Secondly, what is meant by the approval being given generally? Does that mean that the Minister gives a blanket approval for all proposals of this kind in a particular period of future time, or that he gives his approval to the proposals of a particular authority for a specified period of future time? I hope that he will explain to the House what the word "generally" means in that context.

The Parliamentary Secretary to the Ministry of Education (Sir Edward Boyle)

I will certainly deal fully with the present Regulations, but one must read them in conjunction with the administrative Memorandum 548 of 24th March, 1959. If the hon. Gentleman will read that Memorandum, I think that he will, to some extent, find the answer to his question.

Mr. Stewart

I am much obliged.

The Regulations to be observed when a pupil moves from a maintained school elsewhere are to be found in Regulation 7 of the 1951 Regulations and in Regulation 7 (2) of the Regulations now before us. There are certain differences here. Under the old Regulations, if a pupil left an ordinary maintained school and moved elsewhere, the authority running the maintained school from which he was moved was required to give adequate educational and medical information about the child to the person or persons running the school to which he moved. The 1951 Regulations specifically provided that this applies not only to ordinary maintained schools but to maintained special schools as well.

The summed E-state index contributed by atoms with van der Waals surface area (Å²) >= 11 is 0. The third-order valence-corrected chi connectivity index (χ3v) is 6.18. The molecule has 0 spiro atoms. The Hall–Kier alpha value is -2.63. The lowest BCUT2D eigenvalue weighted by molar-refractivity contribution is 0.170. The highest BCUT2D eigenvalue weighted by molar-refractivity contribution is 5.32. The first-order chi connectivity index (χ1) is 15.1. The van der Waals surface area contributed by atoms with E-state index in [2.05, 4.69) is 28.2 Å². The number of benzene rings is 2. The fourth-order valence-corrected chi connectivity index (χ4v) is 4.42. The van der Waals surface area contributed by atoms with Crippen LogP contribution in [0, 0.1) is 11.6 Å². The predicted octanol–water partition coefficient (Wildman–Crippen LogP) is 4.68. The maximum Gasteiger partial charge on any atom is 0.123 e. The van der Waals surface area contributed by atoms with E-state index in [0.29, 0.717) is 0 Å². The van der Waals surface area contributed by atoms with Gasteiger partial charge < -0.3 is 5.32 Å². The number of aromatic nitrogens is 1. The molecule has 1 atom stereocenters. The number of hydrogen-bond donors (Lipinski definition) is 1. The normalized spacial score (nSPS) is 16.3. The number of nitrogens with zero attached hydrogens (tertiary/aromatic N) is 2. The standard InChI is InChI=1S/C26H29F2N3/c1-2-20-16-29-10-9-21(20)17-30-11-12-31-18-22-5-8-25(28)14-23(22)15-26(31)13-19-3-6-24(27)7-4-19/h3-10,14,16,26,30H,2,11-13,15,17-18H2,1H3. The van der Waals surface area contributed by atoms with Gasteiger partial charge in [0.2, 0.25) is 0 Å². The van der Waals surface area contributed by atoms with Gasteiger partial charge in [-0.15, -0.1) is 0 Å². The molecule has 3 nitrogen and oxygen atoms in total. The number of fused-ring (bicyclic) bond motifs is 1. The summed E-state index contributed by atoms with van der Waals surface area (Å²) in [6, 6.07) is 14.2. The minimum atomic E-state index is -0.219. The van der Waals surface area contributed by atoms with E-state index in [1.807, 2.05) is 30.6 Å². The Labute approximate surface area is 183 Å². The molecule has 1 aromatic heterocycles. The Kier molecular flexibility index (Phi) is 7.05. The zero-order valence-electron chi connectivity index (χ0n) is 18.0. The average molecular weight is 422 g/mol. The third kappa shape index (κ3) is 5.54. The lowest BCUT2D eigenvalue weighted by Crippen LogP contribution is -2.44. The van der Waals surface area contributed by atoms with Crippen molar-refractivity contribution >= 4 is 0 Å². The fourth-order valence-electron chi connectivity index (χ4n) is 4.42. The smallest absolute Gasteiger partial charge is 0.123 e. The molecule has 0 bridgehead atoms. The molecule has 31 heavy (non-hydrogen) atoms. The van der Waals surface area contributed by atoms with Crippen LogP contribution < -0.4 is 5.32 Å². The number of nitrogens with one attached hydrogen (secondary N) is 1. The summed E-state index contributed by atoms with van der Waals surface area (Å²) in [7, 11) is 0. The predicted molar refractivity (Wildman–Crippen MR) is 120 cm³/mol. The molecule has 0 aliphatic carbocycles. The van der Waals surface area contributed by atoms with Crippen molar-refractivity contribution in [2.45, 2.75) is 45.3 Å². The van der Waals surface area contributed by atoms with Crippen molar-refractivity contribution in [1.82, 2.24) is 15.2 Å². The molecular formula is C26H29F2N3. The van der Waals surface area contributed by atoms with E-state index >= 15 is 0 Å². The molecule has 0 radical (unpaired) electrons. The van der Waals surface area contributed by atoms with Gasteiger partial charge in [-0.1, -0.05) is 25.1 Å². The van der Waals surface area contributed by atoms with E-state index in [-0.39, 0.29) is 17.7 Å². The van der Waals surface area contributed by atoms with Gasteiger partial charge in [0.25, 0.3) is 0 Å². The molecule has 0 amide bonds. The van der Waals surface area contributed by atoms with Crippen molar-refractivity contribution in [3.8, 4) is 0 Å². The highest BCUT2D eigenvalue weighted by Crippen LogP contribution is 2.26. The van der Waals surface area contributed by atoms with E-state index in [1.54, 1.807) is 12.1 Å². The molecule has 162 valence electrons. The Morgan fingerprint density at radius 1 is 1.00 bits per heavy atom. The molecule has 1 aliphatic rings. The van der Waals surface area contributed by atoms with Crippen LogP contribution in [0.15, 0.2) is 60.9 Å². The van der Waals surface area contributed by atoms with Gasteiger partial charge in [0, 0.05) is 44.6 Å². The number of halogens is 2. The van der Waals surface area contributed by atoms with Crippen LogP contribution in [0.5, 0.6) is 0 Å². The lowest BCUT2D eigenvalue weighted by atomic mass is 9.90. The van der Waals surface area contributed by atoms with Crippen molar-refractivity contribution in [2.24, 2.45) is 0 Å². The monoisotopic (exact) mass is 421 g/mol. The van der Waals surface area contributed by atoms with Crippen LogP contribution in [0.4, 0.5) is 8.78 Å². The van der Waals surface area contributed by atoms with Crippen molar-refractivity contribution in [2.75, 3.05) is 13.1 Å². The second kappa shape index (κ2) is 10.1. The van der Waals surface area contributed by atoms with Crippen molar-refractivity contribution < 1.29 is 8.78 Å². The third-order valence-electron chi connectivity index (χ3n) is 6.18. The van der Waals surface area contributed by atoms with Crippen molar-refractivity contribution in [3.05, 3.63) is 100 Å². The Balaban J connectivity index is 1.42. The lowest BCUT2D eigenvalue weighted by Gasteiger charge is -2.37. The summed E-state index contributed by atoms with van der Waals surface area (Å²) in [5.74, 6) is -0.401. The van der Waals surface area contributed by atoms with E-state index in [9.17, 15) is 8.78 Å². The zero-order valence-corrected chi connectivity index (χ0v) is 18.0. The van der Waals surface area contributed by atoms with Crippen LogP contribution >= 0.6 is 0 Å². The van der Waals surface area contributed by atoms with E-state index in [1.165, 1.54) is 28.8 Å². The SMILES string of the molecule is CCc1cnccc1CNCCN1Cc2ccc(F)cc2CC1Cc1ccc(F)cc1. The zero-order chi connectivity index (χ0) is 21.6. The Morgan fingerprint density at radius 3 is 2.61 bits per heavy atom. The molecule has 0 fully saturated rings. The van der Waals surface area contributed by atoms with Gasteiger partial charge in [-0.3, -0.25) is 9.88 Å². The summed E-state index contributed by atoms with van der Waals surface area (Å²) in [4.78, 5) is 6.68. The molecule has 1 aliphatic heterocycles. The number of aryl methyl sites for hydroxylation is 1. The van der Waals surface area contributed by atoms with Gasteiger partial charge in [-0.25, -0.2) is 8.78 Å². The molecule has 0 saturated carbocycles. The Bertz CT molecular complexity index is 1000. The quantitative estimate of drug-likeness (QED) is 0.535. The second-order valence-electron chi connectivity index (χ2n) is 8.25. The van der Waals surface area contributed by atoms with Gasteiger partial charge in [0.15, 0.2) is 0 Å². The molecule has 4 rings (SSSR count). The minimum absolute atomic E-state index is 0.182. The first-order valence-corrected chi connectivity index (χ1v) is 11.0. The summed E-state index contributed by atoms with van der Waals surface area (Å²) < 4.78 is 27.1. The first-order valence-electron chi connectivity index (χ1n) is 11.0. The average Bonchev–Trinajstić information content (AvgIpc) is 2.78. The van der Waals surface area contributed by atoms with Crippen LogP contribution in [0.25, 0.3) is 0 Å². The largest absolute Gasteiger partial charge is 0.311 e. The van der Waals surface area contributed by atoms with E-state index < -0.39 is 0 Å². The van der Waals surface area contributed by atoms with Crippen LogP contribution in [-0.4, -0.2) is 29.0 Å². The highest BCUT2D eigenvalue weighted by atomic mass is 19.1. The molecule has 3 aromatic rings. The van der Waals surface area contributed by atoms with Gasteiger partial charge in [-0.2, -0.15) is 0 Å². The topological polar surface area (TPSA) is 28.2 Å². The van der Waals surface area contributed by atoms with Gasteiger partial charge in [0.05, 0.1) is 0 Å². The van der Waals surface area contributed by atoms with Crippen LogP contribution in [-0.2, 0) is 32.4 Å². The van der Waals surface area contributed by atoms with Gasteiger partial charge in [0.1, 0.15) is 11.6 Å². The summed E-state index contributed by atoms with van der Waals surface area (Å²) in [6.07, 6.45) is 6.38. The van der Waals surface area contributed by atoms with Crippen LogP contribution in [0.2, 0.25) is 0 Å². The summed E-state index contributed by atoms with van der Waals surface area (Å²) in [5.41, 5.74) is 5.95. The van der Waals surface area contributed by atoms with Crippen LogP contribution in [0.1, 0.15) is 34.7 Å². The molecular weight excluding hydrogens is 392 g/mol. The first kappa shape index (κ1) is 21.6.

In Regulation 7 (2) of the Regulations now before the House, the following differences appear. The authority running the school from which the pupil moves is no longer required to give adequate information but to give such educational information … as the authority considers reasonable". The authority is made the judge of how much information it should give. I should be grateful if the Parliamentary Secretary would tell us what difference he feels that that is likely to make in practice. I am bound to say that it seems to me, on the whole, to be a reasonable change to make.

Mr. E. Partridge (Battersea, South)

For the sake of the record, I think that the hon. Gentleman should be referring to Regulation 8 of the Regulations we are now discussing. He has spoken of Regulation 7 (2).

Mr. Stewart

I am very much obliged to the hon. Gentleman. I should have referred to Regulation 8.